set one's cap for, to

set one's cap for

Pursue someone romantically, as in We all thought Anne had set her cap for Joe, but we were wrong. In the 1700s this term, which may have alluded to donning one's best headgear, was applied to members of either sex, but by the early 1800s it generally described a woman chasing a man. It is probably obsolescent.
See also: cap, set

set (one's) cap for

To attempt to attract and win as a mate.
See also: cap, set

set one's cap for, to

To pursue someone as a potential mate. This term dates from the eighteenth century, and although at least one writer believes it refers to ladies choosing their most becoming headgear in order to attract gentlemen, it was originally applied to both sexes. By the early nineteenth century, however, it was used mostly for females chasing males, as in Byron’s Don Juan of 1832 (“Some who once set their caps at cautious dukes”) and Thackeray’s Vanity Fair of 1848 (“Have a care, Joe; that girl is setting her cap at you”). Shirlee Emmons’s biography of Lauritz Melchior (Tristanissimo, 1990) says Melchior’s children believed “that Kleinchen deliberately set her cap for this young man who lived alone and far from his family.”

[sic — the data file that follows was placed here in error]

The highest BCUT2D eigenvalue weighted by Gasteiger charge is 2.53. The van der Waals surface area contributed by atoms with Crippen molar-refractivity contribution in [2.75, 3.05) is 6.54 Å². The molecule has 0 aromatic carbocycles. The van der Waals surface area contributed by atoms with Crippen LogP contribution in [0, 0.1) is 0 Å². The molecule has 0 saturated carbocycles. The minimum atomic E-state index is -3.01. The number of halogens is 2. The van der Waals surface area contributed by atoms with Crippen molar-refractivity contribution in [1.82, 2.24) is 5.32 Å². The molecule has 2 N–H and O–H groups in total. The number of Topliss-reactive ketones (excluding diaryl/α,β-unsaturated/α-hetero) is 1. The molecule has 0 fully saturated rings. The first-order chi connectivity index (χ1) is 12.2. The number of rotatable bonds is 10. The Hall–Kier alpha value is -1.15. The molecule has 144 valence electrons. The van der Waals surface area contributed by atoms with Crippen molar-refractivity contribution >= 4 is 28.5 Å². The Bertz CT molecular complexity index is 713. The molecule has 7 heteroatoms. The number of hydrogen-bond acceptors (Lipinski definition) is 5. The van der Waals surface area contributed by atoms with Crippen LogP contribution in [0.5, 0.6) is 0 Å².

See also: cap, set